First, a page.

There’s actually some good news for the nation’s learners – driving test pass rates remain at their highest level for seven years, standing at 47.1%. But that still means there are over 50% who are failing to make the grade – but why and what can they do about it?
While pass rates have climbed, the number of students actually taking tests is falling. Many attribute this to the cost of the learning process itself with more and more young people realising that the theory and practical tests are not easy to pass so those who do are knuckling down – and who can blame them when you look at the average costs:
Average Lesson Cost
Average No. of Lessons Before Achieving a Pass
Theory Test Cost
Practical Test Cost
Up to £75
It’s enough to make anyone pause for thought and eye the contents of their bank balance nervously. But are there any ways in which you can increase your chances of passing?
City vs. Rural
Your chances of passing the practical driving test dramatically increase depending on where you live. According to DVSA data, the best place to take your test is in rural areas, not cities – and the more remote, the better; it means a more predictable driving environment and far less traffic when compared to busy built-up areas and their veritable obstacle course of hazards and other drivers. Bearing that in mind, here is a list of the test centres with the highest and lowest pass rates for 2013/2014:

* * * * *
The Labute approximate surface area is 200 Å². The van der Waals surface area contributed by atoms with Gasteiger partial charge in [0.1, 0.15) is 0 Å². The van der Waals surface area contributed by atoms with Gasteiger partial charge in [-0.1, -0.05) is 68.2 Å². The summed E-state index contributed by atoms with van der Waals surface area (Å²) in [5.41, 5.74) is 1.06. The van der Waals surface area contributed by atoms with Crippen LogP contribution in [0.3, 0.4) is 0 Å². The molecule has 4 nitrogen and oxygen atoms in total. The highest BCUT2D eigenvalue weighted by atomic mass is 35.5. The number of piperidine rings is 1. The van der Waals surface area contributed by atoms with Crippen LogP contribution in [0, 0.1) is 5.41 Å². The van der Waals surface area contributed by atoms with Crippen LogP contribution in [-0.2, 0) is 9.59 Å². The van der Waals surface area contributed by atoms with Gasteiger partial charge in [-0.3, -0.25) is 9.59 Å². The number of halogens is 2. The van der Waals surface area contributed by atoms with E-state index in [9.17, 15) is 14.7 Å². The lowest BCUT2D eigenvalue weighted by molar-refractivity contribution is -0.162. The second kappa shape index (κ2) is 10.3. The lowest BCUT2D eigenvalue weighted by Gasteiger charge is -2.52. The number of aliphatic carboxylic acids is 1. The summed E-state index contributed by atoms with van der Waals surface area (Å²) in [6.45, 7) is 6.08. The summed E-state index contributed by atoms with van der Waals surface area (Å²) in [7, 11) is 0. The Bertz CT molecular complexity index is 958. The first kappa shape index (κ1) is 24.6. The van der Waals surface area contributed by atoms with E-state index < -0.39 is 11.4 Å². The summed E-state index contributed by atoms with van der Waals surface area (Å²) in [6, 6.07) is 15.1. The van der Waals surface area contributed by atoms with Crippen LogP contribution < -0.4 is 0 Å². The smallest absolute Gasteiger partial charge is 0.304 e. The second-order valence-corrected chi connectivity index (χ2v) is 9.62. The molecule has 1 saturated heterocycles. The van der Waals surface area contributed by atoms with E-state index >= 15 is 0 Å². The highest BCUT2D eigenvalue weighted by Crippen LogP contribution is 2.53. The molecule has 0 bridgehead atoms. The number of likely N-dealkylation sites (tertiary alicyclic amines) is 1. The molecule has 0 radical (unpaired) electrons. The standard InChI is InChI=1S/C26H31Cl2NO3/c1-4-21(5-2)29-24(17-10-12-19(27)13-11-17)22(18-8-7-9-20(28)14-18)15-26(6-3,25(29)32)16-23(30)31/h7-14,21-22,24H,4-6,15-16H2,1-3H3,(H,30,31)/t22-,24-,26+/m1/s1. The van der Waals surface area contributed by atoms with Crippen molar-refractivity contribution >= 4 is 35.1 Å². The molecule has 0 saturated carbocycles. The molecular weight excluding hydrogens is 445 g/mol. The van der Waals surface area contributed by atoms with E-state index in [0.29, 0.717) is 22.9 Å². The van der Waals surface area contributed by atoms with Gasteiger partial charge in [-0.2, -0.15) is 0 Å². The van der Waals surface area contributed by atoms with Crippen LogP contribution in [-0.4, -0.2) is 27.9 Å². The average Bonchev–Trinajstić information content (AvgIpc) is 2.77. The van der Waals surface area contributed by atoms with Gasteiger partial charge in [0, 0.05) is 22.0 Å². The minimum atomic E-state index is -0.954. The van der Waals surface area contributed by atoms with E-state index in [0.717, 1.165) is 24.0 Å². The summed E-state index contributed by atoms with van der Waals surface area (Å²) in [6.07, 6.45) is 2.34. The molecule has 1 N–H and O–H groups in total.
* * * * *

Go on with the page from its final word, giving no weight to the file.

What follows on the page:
Test Centres With Highest Pass Rates
Isle of Mull – 80% (but with only 10 candidates for the entire year)
Barra – 77.8%
Brodick – 73.1%
Isle of Skye (Portree) – 72.2%
Ballachulish – 71.4%
Test Centres With Lowest Pass Rates
Belvedere (London) – 32.2%
South Yardley (Birmingham) – 32.4%
Barking (London) – 33.3%
Wednesbury – 33.4%
Wanstead (London) – 33.5%
– For the full list, head to the BBC’s breakdown here.
Men vs. Women
The age old argument about which gender is the best at driving continues with the latest research by Privilege Insurance revealing that women are streets ahead in terms of ability. While that will surely raise the heckles of male motorists, the Department of Transport has its own figures about which gender is better at achieving a pass rate in the practical and theory tests:
Theory Test Pass Rate (last year)
Practical Test Pass Rate (last year)
Winging It vs. Practising
For most of us, driving hundreds of miles to somewhere with a higher pass rate or changing gender are not what one might call practical. Instead, the same universal truths remain about how to give yourself the best possible chance of test success – source a reputable driving instructor, have as many lessons as possible and practise your theory test extensively.
That might not be the silver bullet you were looking for – but it’s the best way to ensure that your investment doesn’t go to waste.
Image © Terry Presley